• Networking: we started a virtual regional platform that serves as a networking space for women in STEM and helps them share and make available training courses and digital materials. Our university celebrates the International Day of Women and Girls in Science every year.

Can you tell us more about your other outreach activities beyond university gate?

Through the ENTRUST programme, we initiated a Societal University Village Initiative (SUVI) model in 2019, piloted and tested by the UR in 2018. We select “SUVI champions”, graduate students paired with people in the communities, and develop project ideas focusing on rural development, poverty alleviation and food security to implement at village level. Our SUVI champions work with local people to solve the real problems concerning their livelihoods, using the students’ science and technology skills. Results and stories from implementing the model tell us that this model is scalable and impactful.

There are several success stories from SUVI champions. The prominent one is their ability to create their own business plans to address the challenges facing their communities. For instance, SUVI champions are helping small farmers establish kitchen gardens to address issues of malnutrition. Similarly, others have initiated their small businesses, such as livestock rearing (cows, goats, sheep, pig, rabbits) and farming-related activities, such as farming mushrooms and other crops, in collaboration with communities where they are deployed. The SUVI model helps students to create their own jobs after their service through SUVI instead of waiting three to five years before getting employed. This model makes the skills and competencies available for rural transformation and ensures the equity in knowledge distribution across the country rather than being concentrated in the cities.

Source : SUVI, 2023

Source: SUVI, 2019

Source: SUVI, 2019

Dr. Jennifer Batamuliza is a lecturer at the University of Rwanda and a head of Data Driven Incubation Hub and Short Professional Courses at African Center of Excellence in Data Science, University of Rwanda. She is also a founder of RWA TECH HUB an organization that trains and mentors girls in ICT.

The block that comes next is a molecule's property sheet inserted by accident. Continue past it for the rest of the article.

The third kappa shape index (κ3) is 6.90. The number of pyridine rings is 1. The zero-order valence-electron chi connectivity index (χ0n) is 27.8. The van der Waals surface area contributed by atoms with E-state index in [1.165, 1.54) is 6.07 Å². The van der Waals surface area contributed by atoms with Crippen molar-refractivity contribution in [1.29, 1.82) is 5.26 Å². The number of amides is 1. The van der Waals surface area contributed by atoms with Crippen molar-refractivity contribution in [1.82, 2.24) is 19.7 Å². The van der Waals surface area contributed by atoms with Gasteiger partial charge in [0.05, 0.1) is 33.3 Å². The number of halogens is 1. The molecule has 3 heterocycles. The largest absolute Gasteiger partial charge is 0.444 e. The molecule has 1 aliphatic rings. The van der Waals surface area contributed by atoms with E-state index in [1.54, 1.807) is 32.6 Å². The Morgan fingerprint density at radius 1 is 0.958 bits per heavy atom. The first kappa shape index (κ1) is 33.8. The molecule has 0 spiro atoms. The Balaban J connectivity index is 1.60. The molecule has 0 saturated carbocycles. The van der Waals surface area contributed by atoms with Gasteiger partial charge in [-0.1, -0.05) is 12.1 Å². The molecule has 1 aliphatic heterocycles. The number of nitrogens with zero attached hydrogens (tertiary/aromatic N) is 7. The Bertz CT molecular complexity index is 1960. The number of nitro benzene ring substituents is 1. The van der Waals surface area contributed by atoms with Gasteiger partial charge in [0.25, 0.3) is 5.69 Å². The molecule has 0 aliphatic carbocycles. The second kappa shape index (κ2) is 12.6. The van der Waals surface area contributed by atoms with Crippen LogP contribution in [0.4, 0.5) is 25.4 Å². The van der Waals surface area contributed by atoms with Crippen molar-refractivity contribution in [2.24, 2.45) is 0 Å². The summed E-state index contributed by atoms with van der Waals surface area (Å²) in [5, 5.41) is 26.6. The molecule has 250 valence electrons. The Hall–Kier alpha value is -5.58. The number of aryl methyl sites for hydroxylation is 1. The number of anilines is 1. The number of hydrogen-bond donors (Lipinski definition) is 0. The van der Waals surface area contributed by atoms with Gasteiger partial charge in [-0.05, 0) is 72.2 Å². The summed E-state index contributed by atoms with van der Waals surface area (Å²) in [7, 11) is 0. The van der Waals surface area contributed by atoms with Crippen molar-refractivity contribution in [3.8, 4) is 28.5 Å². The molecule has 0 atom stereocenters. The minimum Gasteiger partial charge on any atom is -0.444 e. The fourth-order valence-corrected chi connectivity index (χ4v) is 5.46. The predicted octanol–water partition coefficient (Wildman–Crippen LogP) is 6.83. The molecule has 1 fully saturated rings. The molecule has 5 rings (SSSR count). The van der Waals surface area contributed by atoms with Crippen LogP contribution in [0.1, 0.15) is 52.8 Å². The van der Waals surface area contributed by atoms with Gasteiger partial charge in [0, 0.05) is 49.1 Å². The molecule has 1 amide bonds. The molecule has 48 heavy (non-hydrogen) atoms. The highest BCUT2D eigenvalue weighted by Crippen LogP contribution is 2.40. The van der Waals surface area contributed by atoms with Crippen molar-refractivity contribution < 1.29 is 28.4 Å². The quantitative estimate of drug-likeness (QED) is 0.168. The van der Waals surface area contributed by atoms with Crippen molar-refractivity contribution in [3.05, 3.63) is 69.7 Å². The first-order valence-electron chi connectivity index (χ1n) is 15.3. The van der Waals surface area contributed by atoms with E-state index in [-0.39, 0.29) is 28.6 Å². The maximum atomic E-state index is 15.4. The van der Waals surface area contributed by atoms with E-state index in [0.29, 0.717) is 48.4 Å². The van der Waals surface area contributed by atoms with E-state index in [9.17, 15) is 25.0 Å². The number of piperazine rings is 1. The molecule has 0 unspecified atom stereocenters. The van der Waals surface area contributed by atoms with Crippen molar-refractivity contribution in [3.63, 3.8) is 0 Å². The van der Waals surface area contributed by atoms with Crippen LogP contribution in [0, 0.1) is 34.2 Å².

Prof. Alfred R. BIZOZA is a Professor of Agricultural Economics from the University of Rwanda (UR) with extensive academic and policy research experience in areas of Agricultural Economics, Institutional Economics of Soil and Water Conservation, Economics of Land, Economics of Climate Change Adaptation, and Economic perspectives of Gender. 

Associate Professor Linley Chiwona Karltun is a researcher at the Department of Urban & Rural Development, Rural Development division at SLU, and a co-lead investigator for the Sida-funded bilateral capacity building programmes Engendering Rural Transformation and Sustainable Development (ENTRUSTsub-programme 

Development research funding is vital to tackle global challenges and needs to stay – in one form or another

Picture of pastoralists from southwest Uganda. Photo: Erika Chenais, SVA.

There is no doubt that international development cooperation funding has to tend to many different needs, including humanitarian emergencies in Ukraine. However, there are good reasons to look closer at the benefits of the now cut Swedish development research funding, and start considering different possibilities to enable these benefits moving forward.

The precise ramifications of last week’s governmental decision to terminate Development Research funding from the Swedish Research Council, Vetenskapsrådet (VR), remain to be seen. What is already clear, however, it that loss of this vital funding stream for Swedish research comes at a time when other opportunities for international research cooperation have also radically changed.

Since 2022 this has included the pause of Minor Field Studies for Swedish undergraduate students, indefinite suspension of the Linnaeus-Palme programme for teacher-student exchange, and most significantly, the 54% decrease in the research cooperation budget of Sida (Swedish International Development Cooperation Agency). Within the latter, the partnerships where Swedish researchers serve as supervisors and partners have contributed significantly to strengthening Swedish researchers’ networks and understanding of global challenges.

Together, this combination of changes has significantly altered the landscape of possibilities for Swedish research to tackle the global challenges the world faces today – and especially so for young Swedish researchers. Past funding from Swedish Development Research (from 2013 through VR, and earlier through Sida/SAREC) has often led to ground breaking knowledge with extensive scientific and policy impact – for instance contributing to knowledge on how trees make soil more fertile and improve ground water levels. Such knowledge has also been widely used, for example by FAO and practitioner agencies.

While on the face of it this decision on VR funding comes as a blow to Swedish research cooperation on poverty reduction and sustainable development in low-income contexts, there are also several long-term impacts – some of which relate to Sweden’s own interests and competitivity – to consider: